It’s really close, but personally I have to go for “White Christmas”. It’s a family favorite, we grew up with Bing singing it on one of our three Christmas records. More importantly, the White Christmas movie is a family favorite. It’s a big sappy silly film, yes, but it starts in Italy in 1944, and my Mom’s Dad was in Italy in 1944, so that feeling of all the lonely soldier boys dreaming of “White Christmas” really works on us. Meanwhile, “River” I didn’t hear until I had grown up. And I think maybe I’m not old enough to get Joni Mitchell yet? Give me another 20 years of life and regret.

7 thoughts on “Christmas Songs Grand Finale: YOU CAN ONLY PICK ONE! Bing and “White Christmas” or Joni and “River”?

  1. I know it’s not on the list and I will choose one, but what says Christmas to me is Chestnuts roasting on an open fire, Jack Frost nipping…. You know the one.

    I admire Joni’s talent but not her. I had a chance to meet her on two occasions and she was RUDE! So I’ll pick Bing, who may or may not have been rude depending on which bio you read.


  2. White Christmas without doubt because I also miss the Christmases I used to know.
    These days are very hard for me and listening to Christmas music and cry a little helps me feel a little better.


    • White Christmas is such a simple song idea, but it really grabs at the thought of past Christmases and wishing you were there.

      On Thu, Dec 24, 2020 at 4:01 PM dontcallitbollywood wrote:



  3. This is where I confess I’ve never been a big fan of White Christmas. Too sentimental for me, yearning for a perfect version of Christmas that never quite happened that way. I didn’t think of River as a Christmas song – just learned its history from you! – but I’m going with Joni. Holidays and memories have many layers, some good and some bad, families are complicated, love is complicated, friendship is complicated, and part of what these yearly rituals do is bring back all the people who aren’t in your life this year but were in the past. My Christmas card list is the same spreadsheet I used for my wedding invitations thirteen years ago, I’ve just added new people over the years. Some people are gone, some are divorced, some just aren’t close anymore. Every time we do cards is kind of an inventory of our important humans, including new friends, adding kid names, the good and the wistful all mixed together. River speaks to that assessment of who you are and what your life is that the holidays can bring, regrets included. Also it’s beautiful :).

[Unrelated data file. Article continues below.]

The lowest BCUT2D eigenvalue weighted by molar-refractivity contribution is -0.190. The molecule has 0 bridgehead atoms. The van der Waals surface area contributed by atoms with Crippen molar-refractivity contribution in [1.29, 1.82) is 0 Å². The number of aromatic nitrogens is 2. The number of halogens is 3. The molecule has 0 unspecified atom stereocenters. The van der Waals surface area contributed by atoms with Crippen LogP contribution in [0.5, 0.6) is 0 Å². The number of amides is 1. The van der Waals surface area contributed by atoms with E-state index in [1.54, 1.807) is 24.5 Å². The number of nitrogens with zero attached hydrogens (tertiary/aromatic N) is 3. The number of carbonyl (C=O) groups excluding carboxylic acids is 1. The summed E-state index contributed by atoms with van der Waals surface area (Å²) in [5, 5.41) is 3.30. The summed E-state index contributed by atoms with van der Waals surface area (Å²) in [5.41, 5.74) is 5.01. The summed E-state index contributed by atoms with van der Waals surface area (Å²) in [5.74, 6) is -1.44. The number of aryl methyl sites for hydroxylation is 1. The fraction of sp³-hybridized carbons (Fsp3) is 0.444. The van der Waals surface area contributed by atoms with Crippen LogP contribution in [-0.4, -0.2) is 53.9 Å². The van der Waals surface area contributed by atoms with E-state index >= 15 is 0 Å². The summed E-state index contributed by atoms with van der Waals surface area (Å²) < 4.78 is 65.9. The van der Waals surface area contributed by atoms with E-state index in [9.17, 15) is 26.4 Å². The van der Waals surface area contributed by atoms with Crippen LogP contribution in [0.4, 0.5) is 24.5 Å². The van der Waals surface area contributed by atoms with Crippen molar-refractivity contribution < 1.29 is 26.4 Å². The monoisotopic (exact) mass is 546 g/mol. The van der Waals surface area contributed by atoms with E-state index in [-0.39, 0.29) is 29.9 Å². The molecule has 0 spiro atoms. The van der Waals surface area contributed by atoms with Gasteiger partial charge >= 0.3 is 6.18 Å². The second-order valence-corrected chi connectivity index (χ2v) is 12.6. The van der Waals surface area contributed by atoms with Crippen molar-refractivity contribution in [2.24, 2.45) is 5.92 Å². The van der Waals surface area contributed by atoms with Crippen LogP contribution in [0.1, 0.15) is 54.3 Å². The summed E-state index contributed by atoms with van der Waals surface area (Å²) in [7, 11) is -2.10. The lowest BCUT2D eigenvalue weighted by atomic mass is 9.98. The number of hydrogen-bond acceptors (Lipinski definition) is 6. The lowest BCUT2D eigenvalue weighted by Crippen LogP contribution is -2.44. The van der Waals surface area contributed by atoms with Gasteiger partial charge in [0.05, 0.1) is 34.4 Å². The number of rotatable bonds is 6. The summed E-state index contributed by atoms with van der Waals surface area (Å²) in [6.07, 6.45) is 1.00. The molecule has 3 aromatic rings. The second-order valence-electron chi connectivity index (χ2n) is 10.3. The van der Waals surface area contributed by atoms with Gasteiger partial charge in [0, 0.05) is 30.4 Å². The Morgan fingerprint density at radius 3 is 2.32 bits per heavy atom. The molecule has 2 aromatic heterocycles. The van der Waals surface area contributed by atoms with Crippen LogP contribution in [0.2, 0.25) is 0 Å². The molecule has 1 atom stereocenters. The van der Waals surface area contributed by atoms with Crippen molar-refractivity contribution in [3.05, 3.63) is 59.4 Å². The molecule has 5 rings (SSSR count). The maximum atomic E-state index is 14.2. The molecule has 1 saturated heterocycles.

• I’m really interested that Joni wrote it after a break-up, while celebrating Christmas with a new beau. that makes sense to me, and explains the very complicated layers to the song. It’s sadness over a past relationship, but from a distance. It’s Christmas time, and that brings up all these feelings again that she just wants to escape from. Not that she is lost in the breakup day by day by day, but that Christmas in particular brings it all up.

      Christmas is a time for affirming who are the people you love, which also means painful acceptance of who is no longer on that list. Friends, relatives, lovers, folks who were part of your lives for many Christmases and suddenly you are reminded that they are not there any more. And you just want to run away from those feelings and the sadness and make it no longer be Christmas.

      On Thu, Dec 24, 2020 at 5:07 PM dontcallitbollywood wrote: